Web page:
Like in Esterel, the non-immediate version of await is the default one. Hence await s; await s waits two occurrences of s, while await immediate s; await immediate s is equivalent to await immediate s.

The expression pre s returns true if the signal s has been emitted at the preceding, and false otherwise.

Signal value

  await  <signal> (<pattern>) [ when <expr> ] in <expr>
  await [ immediate ] one <signal> (<variable>) in <expr>
  pre ?<signal>
  last ?<signal>
  default ?<signal>

The construct await s(v) in p waits the emission of a signal s. At the instant following the emission, the body p is executed in an environment where the pattern v is bind to the value of the signal (the combination of the values emitted at the preceding instant).

It is possible to match the value of a signal and keep waiting if the condition is not satisfied. For instance the expression await s(x::y::_) when (x + y > 42) in p waits for a list of at least two elements. Then, the sum of the first two elements of the list x + y must be greater than 42 to trigger the execution of p. Notice that this construct keeps waiting when the value of the signal does not match the pattern (e.g., x::y::_) or if the condition specified after the when keyword is not satisfied (e.g., x + y > 42).

The expression expression await one s (v) in p waits the emission of a signal s to bind the pattern v with one of the emitted values on signal s. In case of multiple emission during an instant, the choice of the value is not specified. Like await, the body of the expression is executed at the instant following the reception of the signal (except if there is the immediate keyword). To be causal by construction, there is no immediate version of the await/in construct.

The expression pre ?s evaluates to the value associated to s at the preceding instant. If s has not been emitted at the preceding instant, pre ?s is equal to the default value given at the declaration point of the signal. last ?s has a slight different behavior. It evaluates to the last value associated to s when it was emitted. Until the first emission of signal s, pre ?s and last ?s both evaluates to the default value of s.

The expression default s returns the default value of a signal s.

Control structures

  do <expr> when <signal> done
  control <expr> with <signal> [ (<pattern>) [ when  <expr> ] ] done
  do <expr> until <signal> [ (<pattern>) [ when  <expr> ] [ ->  <expr> ] ] done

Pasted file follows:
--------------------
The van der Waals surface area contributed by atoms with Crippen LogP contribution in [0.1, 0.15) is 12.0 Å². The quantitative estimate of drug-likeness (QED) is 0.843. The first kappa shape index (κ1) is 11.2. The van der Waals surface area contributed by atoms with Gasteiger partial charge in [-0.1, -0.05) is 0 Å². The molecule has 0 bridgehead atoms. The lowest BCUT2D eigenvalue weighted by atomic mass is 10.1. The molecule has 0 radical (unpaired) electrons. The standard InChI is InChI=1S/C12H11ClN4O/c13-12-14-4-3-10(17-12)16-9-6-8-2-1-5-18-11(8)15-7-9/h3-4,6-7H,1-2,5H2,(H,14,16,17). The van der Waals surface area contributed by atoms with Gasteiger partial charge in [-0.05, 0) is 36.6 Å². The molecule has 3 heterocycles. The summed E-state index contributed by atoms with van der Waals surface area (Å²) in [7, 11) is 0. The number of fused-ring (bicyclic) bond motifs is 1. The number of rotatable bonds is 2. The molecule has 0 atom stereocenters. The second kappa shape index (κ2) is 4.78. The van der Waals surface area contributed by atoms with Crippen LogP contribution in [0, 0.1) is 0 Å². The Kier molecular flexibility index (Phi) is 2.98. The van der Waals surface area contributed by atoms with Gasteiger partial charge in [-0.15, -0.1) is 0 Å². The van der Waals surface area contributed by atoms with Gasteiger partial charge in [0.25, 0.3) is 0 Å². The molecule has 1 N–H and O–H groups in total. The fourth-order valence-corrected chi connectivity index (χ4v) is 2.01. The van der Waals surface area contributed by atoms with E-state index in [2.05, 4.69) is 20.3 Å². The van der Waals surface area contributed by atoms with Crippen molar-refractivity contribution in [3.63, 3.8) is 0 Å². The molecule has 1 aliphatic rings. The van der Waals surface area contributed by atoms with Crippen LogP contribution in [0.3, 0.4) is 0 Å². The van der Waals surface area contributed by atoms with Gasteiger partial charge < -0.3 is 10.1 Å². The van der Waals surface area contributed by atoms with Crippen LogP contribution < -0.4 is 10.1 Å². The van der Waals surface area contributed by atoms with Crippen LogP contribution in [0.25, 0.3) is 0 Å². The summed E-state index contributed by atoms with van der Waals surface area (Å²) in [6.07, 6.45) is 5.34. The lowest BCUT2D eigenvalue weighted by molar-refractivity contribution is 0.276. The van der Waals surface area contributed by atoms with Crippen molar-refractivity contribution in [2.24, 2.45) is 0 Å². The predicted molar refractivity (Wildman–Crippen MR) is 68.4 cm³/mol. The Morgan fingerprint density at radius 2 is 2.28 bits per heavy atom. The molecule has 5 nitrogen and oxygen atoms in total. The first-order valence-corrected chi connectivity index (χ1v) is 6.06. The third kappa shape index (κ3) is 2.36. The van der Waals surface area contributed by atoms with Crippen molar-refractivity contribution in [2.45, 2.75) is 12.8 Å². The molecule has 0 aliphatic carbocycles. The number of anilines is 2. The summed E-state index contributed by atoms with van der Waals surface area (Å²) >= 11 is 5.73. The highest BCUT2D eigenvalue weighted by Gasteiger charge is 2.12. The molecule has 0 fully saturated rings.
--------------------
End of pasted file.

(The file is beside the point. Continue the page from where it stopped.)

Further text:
do <expr> until <signal> (<pattern>) [ when  <expr> ] -> <expr>
              { | <signal> (<pattern>) [ when  <expr> ] -> <expr> } done

The do/when/done and control/with/done constructs allow to suspend the execution of an expression. do p when s done executes its body p only when the signal s is present. control p with s done switches between an active mode and a suspended one each time that the signal sis present.

The preemption construct do p until s done stops the execution of its body p at the end of instant when the signal s is emitted (it is not a looping construct). It is also posible to define a handler do p until s -> q done. In this case, an emission of signal s stops the execution of p and launches the execution of q at the following instant.

Besides, it is always possible to match a given pattern in the control structure. For instance the code do p until s (v) when (v > 0) -> q done stops the execution of p and launches q only if the value emitted on signal s is positive.

Event configurations

  present <config> then <expr> else <expr>
  await [ immediate ] <config>
  await <config-patt> [ when <expr> ] in <expr>
  do <expr> when <config> done
  control <expr> with <config-patt> [ when  <expr> ] done
  do <expr> until <config-patt> [ when  <expr> ] -> <expr>
              { | <config-patt>) [ when  <expr> ] -> <expr> } done

The behavior of these expressions is the same as before except that instead of depending on a signal, they depend on a Boolean configuration of signals. The expressions <config> and <config-patt> are defined as follows:

       <config> ::= <signal>
                  | <config> /\ <config>
                  | <config> \/ <config>
  <config-patt> ::= <signal>
                  | <signal> (<pattern>)
                  | <config-patt> /\ <config-patt>
                  | <config-patt> \/ <config-patt>

For example, the expression await (s1(x) /\ s2(y)) \/ s3(x::y::_) when (x + y > 42) in e waits for either s1 and s2 to be present simultaneously or s3 to be present if its associated value is a list of at least two elements. In both cases, the variables x and y are bound and the sum of their value must be greater than 42 to trigger the execution of e.

Standard Library

Any OCaml code can be linked to a ReactiveML program as long as it provides an interface file (file.rmli) which is compatible with ReactiveML. Therefore, the standard library of OCaml is available in ReactiveML.

The ReactiveML standard library also provides new modules:

The full list of modules available in the standard library is here.